His numbers support that notion. Rask finished with a 36-15-6 record, 2.04 goals-against average and a .930 save percentage in 58 games. He also led the league with seven shutouts. But Rask would rather earn a much bigger prize than any individual award, especially since the Bruins fell short of winning the Stanley Cup last spring with a loss to the Chicago Blackhawks in the finals.
Rask, along with Colorado’s Semyon Varlamov, Tampa’s Ben Bishop and Montreal’s Carey Price, all are candidates for the Vezina.
“It’s obviously an individual award, but then again you don’t win that award playing on a bad team,” Rask said. “A lot of credit goes to your teammates. All the outside credit goes to you but you have to recognize nobody’s going to do it by themselves, so a lot of credit goes to teammates.”
When the Bruins won the Cup in 2011, Rask served as the backup for Tim Thomas. During his tenure in Boston, Thomas won two Vezinas, one Stanley Cup and one Conn Smythe.
Despite playing an NHL career-high 58 games this season, Rask is healthy and primed for the Stanley Cup playoffs. He doesn’t lack in confidence and will be the backbone for Boston’s Cup run again this spring.
“You want him to continue playing at his best and playing at the level he’s been playing at,” Bruins forward Milan Lucic said. “You saw it throughout this year, you saw it in the Olympics and obviously you saw it last year in the playoffs.
“We know what type of goaltender he is and we know how important he is to this team’s success. He has a lot of confidence in himself and when he’s having fun he’s playing at his best. There’s no better time to have fun right now. I know he’s looking forward to this challenge. Obviously, coming up short last year we’re looking forward to getting it going and I’m looking forward to seeing him have another great performance.”
Bruins coach Claude Julien believes Rask, along with teammates Zdeno Chara (Norris) and Patrice Bergeron (Selke), each should win an individual trophy. As far as Rask, Julien has been impressed with his goalie’s confidence.
“I don’t think Tuukka has ever lacked confidence,” Julien said. “Even when he was here behind Tim, he was always very confident in what he could do. He has always worked hard and had the right attitude, and that is just growing into the experience of the years.
“His stats certainly did improve a lot, but at the same time he has been one of those goaltenders that continues to want to be better all the time. He was on the big stage, obviously, at the Olympics and was probably a big part of his team winning the bronze. He is capable of handling, I guess, that kind of a stage as well. We’re going to need his leadership and his stability back there if we expect to do well.”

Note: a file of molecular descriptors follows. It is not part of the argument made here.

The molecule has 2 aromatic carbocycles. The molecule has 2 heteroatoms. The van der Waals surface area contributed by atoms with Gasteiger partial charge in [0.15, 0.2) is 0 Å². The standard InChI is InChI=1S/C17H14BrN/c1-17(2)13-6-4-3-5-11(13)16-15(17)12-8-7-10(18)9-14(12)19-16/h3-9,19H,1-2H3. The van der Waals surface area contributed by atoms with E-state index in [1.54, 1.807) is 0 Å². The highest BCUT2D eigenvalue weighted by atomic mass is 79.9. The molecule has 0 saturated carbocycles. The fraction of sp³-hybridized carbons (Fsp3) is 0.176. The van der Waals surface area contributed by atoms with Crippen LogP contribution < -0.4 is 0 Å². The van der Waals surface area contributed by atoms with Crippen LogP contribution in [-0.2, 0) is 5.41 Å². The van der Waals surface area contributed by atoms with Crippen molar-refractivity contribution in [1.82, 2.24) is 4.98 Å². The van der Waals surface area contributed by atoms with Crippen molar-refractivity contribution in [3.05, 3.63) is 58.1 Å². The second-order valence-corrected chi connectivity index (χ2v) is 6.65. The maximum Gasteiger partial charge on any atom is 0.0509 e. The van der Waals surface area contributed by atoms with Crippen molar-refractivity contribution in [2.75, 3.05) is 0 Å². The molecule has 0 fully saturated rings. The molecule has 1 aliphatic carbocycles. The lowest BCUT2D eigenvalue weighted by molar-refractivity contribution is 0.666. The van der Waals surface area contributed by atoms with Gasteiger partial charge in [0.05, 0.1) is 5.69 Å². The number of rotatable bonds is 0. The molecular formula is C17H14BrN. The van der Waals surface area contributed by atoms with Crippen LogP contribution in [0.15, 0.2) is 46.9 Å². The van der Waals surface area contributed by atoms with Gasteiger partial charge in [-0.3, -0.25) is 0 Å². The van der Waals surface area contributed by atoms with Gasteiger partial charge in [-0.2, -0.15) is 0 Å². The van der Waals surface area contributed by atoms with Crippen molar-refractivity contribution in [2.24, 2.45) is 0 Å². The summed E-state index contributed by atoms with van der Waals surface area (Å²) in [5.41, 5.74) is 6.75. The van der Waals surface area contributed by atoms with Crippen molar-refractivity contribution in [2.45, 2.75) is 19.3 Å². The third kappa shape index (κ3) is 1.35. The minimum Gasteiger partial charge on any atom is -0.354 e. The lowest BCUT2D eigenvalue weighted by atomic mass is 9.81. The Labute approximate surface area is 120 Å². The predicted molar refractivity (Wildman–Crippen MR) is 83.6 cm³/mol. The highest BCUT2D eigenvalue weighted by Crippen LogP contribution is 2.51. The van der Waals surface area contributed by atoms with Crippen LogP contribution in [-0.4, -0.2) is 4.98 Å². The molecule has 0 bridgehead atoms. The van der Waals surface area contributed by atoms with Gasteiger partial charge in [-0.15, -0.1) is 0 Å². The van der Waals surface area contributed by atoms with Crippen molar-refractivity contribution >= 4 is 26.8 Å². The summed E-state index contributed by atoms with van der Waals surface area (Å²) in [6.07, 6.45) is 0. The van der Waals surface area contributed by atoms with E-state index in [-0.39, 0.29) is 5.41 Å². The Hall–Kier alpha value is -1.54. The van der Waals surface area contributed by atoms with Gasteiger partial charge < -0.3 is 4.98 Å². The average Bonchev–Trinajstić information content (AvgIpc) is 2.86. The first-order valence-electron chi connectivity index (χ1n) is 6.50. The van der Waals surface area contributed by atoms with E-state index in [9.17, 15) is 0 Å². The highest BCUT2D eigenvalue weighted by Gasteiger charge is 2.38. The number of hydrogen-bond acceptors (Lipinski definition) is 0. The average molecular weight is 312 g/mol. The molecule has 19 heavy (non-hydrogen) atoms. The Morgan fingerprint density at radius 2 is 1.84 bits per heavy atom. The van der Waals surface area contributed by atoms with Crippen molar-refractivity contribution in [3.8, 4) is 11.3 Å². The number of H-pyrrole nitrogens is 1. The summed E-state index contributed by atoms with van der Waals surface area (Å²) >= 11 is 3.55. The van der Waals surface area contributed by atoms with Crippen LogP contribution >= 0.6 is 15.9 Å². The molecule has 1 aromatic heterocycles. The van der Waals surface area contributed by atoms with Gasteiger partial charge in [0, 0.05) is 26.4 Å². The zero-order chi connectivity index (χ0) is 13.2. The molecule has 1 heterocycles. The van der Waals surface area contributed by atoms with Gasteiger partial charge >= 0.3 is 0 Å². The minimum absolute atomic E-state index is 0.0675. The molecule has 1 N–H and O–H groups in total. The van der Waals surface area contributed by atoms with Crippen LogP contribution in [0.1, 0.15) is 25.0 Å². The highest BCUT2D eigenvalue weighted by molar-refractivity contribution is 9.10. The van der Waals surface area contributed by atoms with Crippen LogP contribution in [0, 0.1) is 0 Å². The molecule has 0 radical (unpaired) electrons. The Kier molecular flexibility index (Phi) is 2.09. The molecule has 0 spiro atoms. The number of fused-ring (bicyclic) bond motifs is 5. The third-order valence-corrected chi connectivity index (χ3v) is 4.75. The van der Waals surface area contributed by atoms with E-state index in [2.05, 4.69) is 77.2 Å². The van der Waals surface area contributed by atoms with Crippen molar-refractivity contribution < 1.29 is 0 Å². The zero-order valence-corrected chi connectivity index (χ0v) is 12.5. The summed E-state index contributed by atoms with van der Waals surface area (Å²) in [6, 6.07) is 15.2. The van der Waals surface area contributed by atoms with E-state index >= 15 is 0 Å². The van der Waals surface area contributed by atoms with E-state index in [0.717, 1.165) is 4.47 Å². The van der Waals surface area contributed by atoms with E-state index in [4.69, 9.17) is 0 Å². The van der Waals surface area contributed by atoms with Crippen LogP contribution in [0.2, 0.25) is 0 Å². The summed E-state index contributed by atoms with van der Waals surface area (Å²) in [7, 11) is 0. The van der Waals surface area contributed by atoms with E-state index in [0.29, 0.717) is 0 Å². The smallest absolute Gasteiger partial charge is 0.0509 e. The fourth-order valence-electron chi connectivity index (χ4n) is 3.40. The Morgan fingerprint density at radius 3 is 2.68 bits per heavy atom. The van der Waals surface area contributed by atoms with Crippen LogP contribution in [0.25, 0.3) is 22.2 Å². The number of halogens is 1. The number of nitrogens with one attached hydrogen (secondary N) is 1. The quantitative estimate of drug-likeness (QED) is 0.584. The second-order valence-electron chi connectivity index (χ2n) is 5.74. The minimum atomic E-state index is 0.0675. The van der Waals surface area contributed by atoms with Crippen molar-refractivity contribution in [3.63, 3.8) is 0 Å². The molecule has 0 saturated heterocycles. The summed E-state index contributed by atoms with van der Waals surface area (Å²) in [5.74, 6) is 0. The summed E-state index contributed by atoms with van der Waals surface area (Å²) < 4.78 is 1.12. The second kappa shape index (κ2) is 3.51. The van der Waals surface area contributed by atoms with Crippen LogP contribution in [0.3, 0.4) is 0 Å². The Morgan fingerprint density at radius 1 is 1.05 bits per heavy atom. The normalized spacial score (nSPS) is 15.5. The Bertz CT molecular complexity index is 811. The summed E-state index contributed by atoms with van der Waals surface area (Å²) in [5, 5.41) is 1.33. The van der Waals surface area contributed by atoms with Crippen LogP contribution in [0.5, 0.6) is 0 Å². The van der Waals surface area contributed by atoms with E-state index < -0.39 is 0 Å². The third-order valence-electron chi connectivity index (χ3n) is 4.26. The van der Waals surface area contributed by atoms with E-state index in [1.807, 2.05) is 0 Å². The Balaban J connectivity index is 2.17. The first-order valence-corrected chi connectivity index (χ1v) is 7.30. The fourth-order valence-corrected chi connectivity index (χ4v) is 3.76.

Here are some of the top stats to know as the Quest for the Cup gets underway.
• The Blackhawks led the NHL in goals during the 2013-14 regular season with 267, but recent history suggests that the Stanley Cup won’t make its way back to Chicago. The team that has led the NHL in goals during the regular season has not won the Stanley Cup since the 1991-92 Pittsburgh Penguins (led NHL with 343 goals that season).
Since the 2002-03 season, six defending Cup Champions have lost in the first Round (previously called Conference Quarterfinals) of the playoffs and a seventh missed the playoffs entirely (Carolina Hurricanes in 2006-07).
• The Penguins have eight players on their roster with at least 80 games of playoff experience. Only two Columbus Blue Jackets players have played more than 30 career postseason games (Nathan Horton with 43 & Brandon Dubinsky with 31).
The league’s leading scorer during the regular season was Pittsburgh’s Sidney Crosby with 104 points. Since the 1987-88 season, only three players have led the league in scoring and won a Stanley Cup in the same campaign, two of which played for Pittsburgh.
• The Boston Bruins won the 2013-14 Presidents’ Trophy, the second time that they have claimed that award (other time was in 1989-90).
Since the Presidents’ Trophy was first awarded in 1985-86, eight teams have won it and the Stanley Cup in the same season. However, the Blackhawks won both trophies last season.
On the flip side, six Presidents’ Trophy winners have been eliminated in the first round of the Stanley Cup Playoffs, including the Vancouver Canucks last season.
• The Montreal Canadiens are the only Canadian-based franchise in the 2014 Stanley Cup Playoffs. It is the first time since 1973 that just one Canadian team made the playoffs. That year, the Canadiens were that lone Canadian representative as well and went on to win the Stanley Cup.
In addition, it has been 21 years since a Canadian-based team last won the Stanley Cup (Montreal beating the Los Angeles Kings in the 1993 Cup Final). Since then, Canadian teams have reached and lost in the Cup Final five times, with four of those series going the full seven games.
• The Red Wings are making their 23rd consecutive postseason appearance, the longest active streak of its kind in the four major professional sports.
• Three teams are back in the Stanley Cup Playoffs after long absences. The Dallas Stars are making their first appearance since 2008, the Columbus Blue Jackets are back for the first time since 2009, and the Colorado Avalanche are back in the postseason for the first time since 2010.
BOSTON -- The Boston Bruins enter the 2014 Stanley Cup playoffs as the favorites to win it all.